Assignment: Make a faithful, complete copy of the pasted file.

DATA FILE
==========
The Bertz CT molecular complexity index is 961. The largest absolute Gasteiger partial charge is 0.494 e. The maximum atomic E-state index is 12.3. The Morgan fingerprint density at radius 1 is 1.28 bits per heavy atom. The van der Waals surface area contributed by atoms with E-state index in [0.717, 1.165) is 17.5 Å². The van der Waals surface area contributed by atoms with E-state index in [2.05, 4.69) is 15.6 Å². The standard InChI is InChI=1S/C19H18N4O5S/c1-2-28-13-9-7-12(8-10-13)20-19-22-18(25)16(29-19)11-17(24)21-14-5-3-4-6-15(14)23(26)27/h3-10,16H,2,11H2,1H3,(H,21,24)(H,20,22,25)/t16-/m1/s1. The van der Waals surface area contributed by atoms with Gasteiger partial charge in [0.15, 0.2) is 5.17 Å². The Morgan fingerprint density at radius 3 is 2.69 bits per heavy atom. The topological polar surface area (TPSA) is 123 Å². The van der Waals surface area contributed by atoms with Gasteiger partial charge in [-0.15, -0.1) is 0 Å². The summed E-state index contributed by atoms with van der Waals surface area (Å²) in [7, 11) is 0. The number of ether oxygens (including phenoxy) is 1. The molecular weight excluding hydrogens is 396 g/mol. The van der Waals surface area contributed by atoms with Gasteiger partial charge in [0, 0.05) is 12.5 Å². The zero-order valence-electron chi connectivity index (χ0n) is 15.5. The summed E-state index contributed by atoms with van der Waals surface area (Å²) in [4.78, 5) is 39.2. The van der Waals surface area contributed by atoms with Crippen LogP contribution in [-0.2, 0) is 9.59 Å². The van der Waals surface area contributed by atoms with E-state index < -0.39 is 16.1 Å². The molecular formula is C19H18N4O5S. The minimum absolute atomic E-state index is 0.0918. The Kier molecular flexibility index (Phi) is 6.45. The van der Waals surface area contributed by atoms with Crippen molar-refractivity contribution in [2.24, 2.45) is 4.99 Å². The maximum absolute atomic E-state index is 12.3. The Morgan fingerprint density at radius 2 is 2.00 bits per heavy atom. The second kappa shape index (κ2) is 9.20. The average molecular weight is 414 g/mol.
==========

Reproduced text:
The Bertz CT molecular complexity index is 961. The largest absolute Gasteiger partial charge is 0.494 e. The maximum atomic E-state index is 12.3. The Morgan fingerprint density at radius 1 is 1.28 bits per heavy atom. The van der Waals surface area contributed by atoms with E-state index in [0.717, 1.165) is 17.5 Å². The van der Waals surface area contributed by atoms with E-state index in [2.05, 4.69) is 15.6 Å². The standard InChI is InChI=1S/C19H18N4O5S/c1-2-28-13-9-7-12(8-10-13)20-19-22-18(25)16(29-19)11-17(24)21-14-5-3-4-6-15(14)23(26)27/h3-10,16H,2,11H2,1H3,(H,21,24)(H,20,22,25)/t16-/m1/s1. The van der Waals surface area contributed by atoms with Gasteiger partial charge in [0.15, 0.2) is 5.17 Å². The Morgan fingerprint density at radius 3 is 2.69 bits per heavy atom. The topological polar surface area (TPSA) is 123 Å². The van der Waals surface area contributed by atoms with Gasteiger partial charge in [-0.15, -0.1) is 0 Å². The summed E-state index contributed by atoms with van der Waals surface area (Å²) in [7, 11) is 0. The number of ether oxygens (including phenoxy) is 1. The molecular weight excluding hydrogens is 396 g/mol. The van der Waals surface area contributed by atoms with Gasteiger partial charge in [0, 0.05) is 12.5 Å². The zero-order valence-electron chi connectivity index (χ0n) is 15.5. The summed E-state index contributed by atoms with van der Waals surface area (Å²) in [4.78, 5) is 39.2. The van der Waals surface area contributed by atoms with Crippen LogP contribution in [-0.2, 0) is 9.59 Å². The van der Waals surface area contributed by atoms with E-state index < -0.39 is 16.1 Å². The molecular formula is C19H18N4O5S. The minimum absolute atomic E-state index is 0.0918. The Kier molecular flexibility index (Phi) is 6.45. The van der Waals surface area contributed by atoms with Crippen molar-refractivity contribution in [2.24, 2.45) is 4.99 Å². The maximum absolute atomic E-state index is 12.3. The Morgan fingerprint density at radius 2 is 2.00 bits per heavy atom. The second kappa shape index (κ2) is 9.20. The average molecular weight is 414 g/mol.